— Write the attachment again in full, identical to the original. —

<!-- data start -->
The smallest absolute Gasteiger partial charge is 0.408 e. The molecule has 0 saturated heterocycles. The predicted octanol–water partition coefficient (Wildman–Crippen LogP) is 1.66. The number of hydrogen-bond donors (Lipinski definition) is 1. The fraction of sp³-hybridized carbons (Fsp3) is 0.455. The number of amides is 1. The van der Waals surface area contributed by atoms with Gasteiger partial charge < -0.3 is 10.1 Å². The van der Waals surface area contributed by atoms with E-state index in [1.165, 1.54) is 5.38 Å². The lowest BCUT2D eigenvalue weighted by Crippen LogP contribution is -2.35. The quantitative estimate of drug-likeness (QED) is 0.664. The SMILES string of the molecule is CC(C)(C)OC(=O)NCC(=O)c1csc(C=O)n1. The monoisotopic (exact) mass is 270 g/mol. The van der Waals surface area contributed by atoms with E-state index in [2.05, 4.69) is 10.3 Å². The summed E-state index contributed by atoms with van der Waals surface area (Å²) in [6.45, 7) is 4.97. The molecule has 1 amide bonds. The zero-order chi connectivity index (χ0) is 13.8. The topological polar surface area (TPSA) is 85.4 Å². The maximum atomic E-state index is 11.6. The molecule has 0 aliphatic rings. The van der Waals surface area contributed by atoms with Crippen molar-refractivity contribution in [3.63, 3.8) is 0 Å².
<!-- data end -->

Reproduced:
The smallest absolute Gasteiger partial charge is 0.408 e. The molecule has 0 saturated heterocycles. The predicted octanol–water partition coefficient (Wildman–Crippen LogP) is 1.66. The number of hydrogen-bond donors (Lipinski definition) is 1. The fraction of sp³-hybridized carbons (Fsp3) is 0.455. The number of amides is 1. The van der Waals surface area contributed by atoms with Gasteiger partial charge < -0.3 is 10.1 Å². The van der Waals surface area contributed by atoms with E-state index in [1.165, 1.54) is 5.38 Å². The lowest BCUT2D eigenvalue weighted by Crippen LogP contribution is -2.35. The quantitative estimate of drug-likeness (QED) is 0.664. The SMILES string of the molecule is CC(C)(C)OC(=O)NCC(=O)c1csc(C=O)n1. The monoisotopic (exact) mass is 270 g/mol. The van der Waals surface area contributed by atoms with E-state index in [2.05, 4.69) is 10.3 Å². The summed E-state index contributed by atoms with van der Waals surface area (Å²) in [6.45, 7) is 4.97. The molecule has 1 amide bonds. The zero-order chi connectivity index (χ0) is 13.8. The topological polar surface area (TPSA) is 85.4 Å². The maximum atomic E-state index is 11.6. The molecule has 0 aliphatic rings. The van der Waals surface area contributed by atoms with Crippen molar-refractivity contribution in [3.63, 3.8) is 0 Å².